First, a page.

Zig Ziglar once said, “If you aim at nothing, you will hit it every time.” And each of us knows from our own experience that he is right. The general flow of human life tends to be toward ease and comfort. One day flows into the next, and many of us never quite get around to turning our good intentions into reality.
Those ‘good intentions,’ while no doubt admirable, tend to remain unrealized mainly because they are too vague. Vague ideas are impossible to focus on and aim for; they are moving targets.
Do you have moving targets in your life? Perhaps you want to eat a more healthy diet or lose the winter weight that has crept upon you. Maybe you just want to establish a regular workout routine and stick with it this time.
The keys to your success are two-fold: steady the target and create momentum.
Imagine a target shooter trying to hit a small bull’s eye on a distant target. He begins to aim, but then the target suddenly moves to the right, and before he can position himself to aim again, the target darts to the left. Will he ever hit that target? Not likely.
Without setting specific goals, your good intentions are exactly like that moving target. You would like to lose some weight, feel a little better, make a change in your diet–but without clearly defined goals and methods, you can’t focus and make it happen.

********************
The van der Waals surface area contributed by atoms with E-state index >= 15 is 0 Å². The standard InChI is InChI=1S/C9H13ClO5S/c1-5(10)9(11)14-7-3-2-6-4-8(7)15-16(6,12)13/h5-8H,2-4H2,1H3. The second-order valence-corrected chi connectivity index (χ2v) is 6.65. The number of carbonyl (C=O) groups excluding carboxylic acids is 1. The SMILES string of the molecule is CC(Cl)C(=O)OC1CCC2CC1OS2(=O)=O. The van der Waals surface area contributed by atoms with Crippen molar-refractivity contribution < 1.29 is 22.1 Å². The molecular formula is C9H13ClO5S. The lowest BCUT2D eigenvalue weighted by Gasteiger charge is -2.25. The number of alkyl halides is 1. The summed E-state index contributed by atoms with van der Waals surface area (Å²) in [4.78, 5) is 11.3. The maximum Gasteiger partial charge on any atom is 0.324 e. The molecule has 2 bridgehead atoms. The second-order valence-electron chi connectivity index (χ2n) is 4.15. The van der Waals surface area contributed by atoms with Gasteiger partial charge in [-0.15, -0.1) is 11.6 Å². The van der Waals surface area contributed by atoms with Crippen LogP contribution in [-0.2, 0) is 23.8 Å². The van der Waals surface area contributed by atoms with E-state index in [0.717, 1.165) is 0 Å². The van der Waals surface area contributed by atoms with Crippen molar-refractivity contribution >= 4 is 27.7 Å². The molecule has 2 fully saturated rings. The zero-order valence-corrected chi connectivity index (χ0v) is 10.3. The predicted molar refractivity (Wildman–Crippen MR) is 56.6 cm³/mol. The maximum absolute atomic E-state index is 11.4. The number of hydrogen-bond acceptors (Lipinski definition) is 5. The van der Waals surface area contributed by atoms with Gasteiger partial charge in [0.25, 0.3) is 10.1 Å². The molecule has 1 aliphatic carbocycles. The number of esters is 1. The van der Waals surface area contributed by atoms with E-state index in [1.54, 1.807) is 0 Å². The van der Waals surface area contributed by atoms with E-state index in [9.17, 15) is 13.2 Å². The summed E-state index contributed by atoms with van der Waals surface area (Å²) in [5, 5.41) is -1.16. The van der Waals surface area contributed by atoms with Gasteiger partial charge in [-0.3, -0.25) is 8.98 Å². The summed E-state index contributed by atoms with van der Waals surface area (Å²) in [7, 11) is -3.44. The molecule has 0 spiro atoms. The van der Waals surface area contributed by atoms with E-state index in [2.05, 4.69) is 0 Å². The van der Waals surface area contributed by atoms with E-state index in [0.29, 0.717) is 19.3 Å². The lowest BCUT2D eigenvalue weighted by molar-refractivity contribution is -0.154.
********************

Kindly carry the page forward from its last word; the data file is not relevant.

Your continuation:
The way to steady the target so you can finally hit the bull’s eye is to define your goals and write them down:
Once you know where you want to end up, you are much more likely to get there. But you have to start moving toward your goals. That is where momentum comes in.
In his book, Eat that Frog, Brian Tracy discusses the Momentum Principle of Success. In Tracy’s words:
“This principle says that although it may take tremendous amounts of energy to overcome inertia and get started initially, it then takes far less energy to keep going.”1
There is much wisdom in his words. Sometimes, the hardest part of reaching a goal is just getting started. That first day of doing things differently or the first experience of bypassing an unhealthy treat in favor of a food that will give you more energy can be daunting. It isn’t easy and it certainly isn’t fun.
So how do you get that momentum? How do you start moving? Accountability is the answer. Having someone else involved in your efforts can be the most important factor in your success.
It is hard to change lifelong habits on your own. You need radical motivation that comes from involving others in your efforts. Setting deadlines, making commitments and entering contests all provide an external motivation that will carry you through even the toughest temptations.
And once you get started, you will find that the momentum principle kicks in and it becomes easier and easier to keep going.